HEE: How does the high-frequency element come in? To my knowledge, blockchain was always seen as really quite slow. And what are the benefits to those asset owners and consumers who've moved out of the conventional world and into this microgrid world?
JR: I think you've absolutely hit the nail on the head of where the technical challenge and perhaps the barrier to progress has been, and this is what we're really excited to have overcome. Janjoost mentioned how we allow trades to happen locally in the formation of local price. This is using well-established marketplace norms. The competitive bidding process should, in the perfect market, find the optimum price for pricing resource.
We needed a really performant optimization engine all of these local actors, be they on a microgrid or in a community to come together and express using price where they have optionality to maybe delay their consumption or where they have a battery that could be buying on a sunny Sunday afternoon and selling back on a rainy Monday morning. So price discovery is really important, and high-frequency trading is key to facilitating that really efficient price discovery.
We think of the marketplace is kind of the central processing unit of optimizing these local microgrids. Blockchain technology, [while] highly robust and has lots of security and really positive attributes for managing identity out of the box — it's a great technology, and it's maturing, and it's gaining speed all the time — is not to our knowledge quite up to high-frequency trading in this case. So marrying the benefits of distributed ledger technology and the high-frequency trading is the special sauce, we think, of the Distro platform.
HEE: Have you been able to quantify the benefits for your asset owners and for the consumers as well, what are the results of the trial?
JR: Broadly, distro makes money by providing better local prices for sellers of local generation. So rather than being a solar producer feeding into the grid on a fixed offtake tariff, and I'm making the numbers up here, but say that's Euro 0.12/kWh, if you're lucky. And then being a local consumer buying at, say, Euro 0.17/kWh. There's a spread in the middle. And that spread is reflective in some cases of grid and transmission costs, but it's also reflective of profit, intermediaries. So just connecting the peer-to-peer trade releases the value of that spread for local buyers and local sellers. It also provides local incentives for storage.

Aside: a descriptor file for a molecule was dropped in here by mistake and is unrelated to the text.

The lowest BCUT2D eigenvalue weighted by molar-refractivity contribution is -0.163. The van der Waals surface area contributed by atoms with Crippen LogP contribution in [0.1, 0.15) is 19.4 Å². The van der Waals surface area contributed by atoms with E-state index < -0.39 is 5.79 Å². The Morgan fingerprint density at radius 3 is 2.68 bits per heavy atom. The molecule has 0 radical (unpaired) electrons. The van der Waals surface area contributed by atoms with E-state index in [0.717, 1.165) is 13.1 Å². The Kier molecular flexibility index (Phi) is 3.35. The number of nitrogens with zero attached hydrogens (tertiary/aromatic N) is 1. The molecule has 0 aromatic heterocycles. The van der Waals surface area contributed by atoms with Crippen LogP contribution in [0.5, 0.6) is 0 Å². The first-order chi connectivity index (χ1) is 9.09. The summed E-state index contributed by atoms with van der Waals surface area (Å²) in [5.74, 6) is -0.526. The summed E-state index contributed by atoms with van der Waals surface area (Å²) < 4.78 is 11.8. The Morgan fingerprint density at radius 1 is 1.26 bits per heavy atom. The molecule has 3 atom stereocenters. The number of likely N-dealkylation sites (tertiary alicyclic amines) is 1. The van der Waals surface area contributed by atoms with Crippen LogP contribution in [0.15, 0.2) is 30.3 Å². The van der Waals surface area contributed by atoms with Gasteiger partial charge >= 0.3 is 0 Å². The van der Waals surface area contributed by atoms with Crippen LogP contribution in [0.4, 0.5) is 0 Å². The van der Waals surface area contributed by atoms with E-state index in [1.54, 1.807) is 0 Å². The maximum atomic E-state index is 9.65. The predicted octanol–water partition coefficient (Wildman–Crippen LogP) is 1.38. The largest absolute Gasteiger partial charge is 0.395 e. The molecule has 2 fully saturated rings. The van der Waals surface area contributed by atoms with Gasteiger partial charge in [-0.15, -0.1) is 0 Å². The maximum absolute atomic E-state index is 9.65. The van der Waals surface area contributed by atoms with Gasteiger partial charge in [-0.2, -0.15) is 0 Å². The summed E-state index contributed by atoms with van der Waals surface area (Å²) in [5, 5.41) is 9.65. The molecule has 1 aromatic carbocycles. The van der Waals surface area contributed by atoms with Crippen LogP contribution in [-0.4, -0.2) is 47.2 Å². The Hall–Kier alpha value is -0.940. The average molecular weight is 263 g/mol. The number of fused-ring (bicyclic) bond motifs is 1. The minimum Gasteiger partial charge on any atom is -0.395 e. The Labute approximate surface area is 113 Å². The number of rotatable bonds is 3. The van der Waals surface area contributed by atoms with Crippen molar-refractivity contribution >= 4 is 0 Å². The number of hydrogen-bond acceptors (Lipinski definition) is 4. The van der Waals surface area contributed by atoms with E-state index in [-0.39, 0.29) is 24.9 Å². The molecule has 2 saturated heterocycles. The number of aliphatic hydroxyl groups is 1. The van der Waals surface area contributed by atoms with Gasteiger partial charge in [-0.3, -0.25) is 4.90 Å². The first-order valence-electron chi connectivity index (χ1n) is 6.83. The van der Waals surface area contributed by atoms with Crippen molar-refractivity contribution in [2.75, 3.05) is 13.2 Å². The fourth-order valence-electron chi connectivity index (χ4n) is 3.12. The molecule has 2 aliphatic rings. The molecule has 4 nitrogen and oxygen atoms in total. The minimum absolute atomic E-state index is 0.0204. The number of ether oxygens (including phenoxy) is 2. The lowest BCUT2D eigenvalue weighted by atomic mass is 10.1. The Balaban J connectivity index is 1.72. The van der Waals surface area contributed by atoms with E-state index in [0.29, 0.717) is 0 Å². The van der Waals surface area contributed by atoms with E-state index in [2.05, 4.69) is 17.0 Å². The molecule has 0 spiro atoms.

So we've achieved some savings in this pilot that we've done in the Port of Rotterdam. Janjoost can give us some more color on that. But we think that's just the tip of the iceberg. There are places in any electricity consumption scenario, we think that there is some value, but there is real value for people who have on-site generation, maybe who are facing high grid connectivity costs and don't have local incentives for storage providers where the business case is pretty compelling.
So the marketplace, because it's software, can transact relatively high-frequency and relatively low cost, it's quite asset light. And that provides, we think, a 25% better return on renewable Capex. That's probably a low estimate, and we're able to reduce electricity costs by kind of between 10% and 40% depending on the scenario. Those are the kind of hard dollar business case numbers that we think we can target. And the really beneficial win-win here is that by encouraging storage, it ensures that more local renewable generation is consumed on site. So for boards, infrastructure operators, top of mind is clearly renewable power consumption. And this is a mechanism for driving that up while saving cost.
HEE: Well, those are big savings. Is the trial ongoing, will asset owners have to get used to the old world again? Or can they continue to benefit from this?
JJ: The trial is continuing. Actually, these kinds of numbers are, of course, also the motivation behind doing this. So BlockLab is a software company, so we want to make a scalable software service globally. The Port of Rotterdam is a landlord that wants to be competitive, which sees energy-related investments touch that business case.
So one of the reasons to team up with S&P Global Platts was, can we come to business logic and a market design that helps us stay competitive in this energy transition? What we do in the trial, and it's a small location, 30-40 tenants, solar, storage, everything in place, but mostly selected to prove what we have, so a good proof on our own turf, we saw good scores there around the numbers James was mentioning. But what's more important now is that the Port of Rotterdam is working on this road map to us further deployments, and they see three angles reflected in the numbers James was mentioning.